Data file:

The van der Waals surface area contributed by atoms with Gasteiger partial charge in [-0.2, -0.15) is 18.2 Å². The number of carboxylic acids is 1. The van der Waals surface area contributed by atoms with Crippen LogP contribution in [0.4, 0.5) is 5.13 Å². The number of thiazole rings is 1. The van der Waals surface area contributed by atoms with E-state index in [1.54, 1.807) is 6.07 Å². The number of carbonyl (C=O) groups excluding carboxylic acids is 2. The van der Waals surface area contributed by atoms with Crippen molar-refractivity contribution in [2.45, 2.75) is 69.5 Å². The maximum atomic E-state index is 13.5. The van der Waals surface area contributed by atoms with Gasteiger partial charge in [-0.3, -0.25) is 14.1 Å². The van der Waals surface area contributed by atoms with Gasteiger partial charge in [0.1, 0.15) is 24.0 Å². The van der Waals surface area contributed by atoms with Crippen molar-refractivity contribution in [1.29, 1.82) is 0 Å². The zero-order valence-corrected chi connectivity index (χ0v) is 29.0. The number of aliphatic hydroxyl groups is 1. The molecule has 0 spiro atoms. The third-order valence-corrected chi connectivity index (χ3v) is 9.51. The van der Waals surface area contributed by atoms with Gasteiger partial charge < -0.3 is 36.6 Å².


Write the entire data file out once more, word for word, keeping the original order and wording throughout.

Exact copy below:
The van der Waals surface area contributed by atoms with Gasteiger partial charge in [-0.2, -0.15) is 18.2 Å². The number of carboxylic acids is 1. The van der Waals surface area contributed by atoms with Crippen LogP contribution in [0.4, 0.5) is 5.13 Å². The number of thiazole rings is 1. The van der Waals surface area contributed by atoms with E-state index in [1.54, 1.807) is 6.07 Å². The number of carbonyl (C=O) groups excluding carboxylic acids is 2. The van der Waals surface area contributed by atoms with Crippen molar-refractivity contribution in [2.45, 2.75) is 69.5 Å². The maximum atomic E-state index is 13.5. The van der Waals surface area contributed by atoms with Gasteiger partial charge in [-0.3, -0.25) is 14.1 Å². The van der Waals surface area contributed by atoms with Gasteiger partial charge in [0.1, 0.15) is 24.0 Å². The van der Waals surface area contributed by atoms with Crippen molar-refractivity contribution in [1.29, 1.82) is 0 Å². The zero-order valence-corrected chi connectivity index (χ0v) is 29.0. The number of aliphatic hydroxyl groups is 1. The molecule has 0 spiro atoms. The third-order valence-corrected chi connectivity index (χ3v) is 9.51. The van der Waals surface area contributed by atoms with Gasteiger partial charge < -0.3 is 36.6 Å².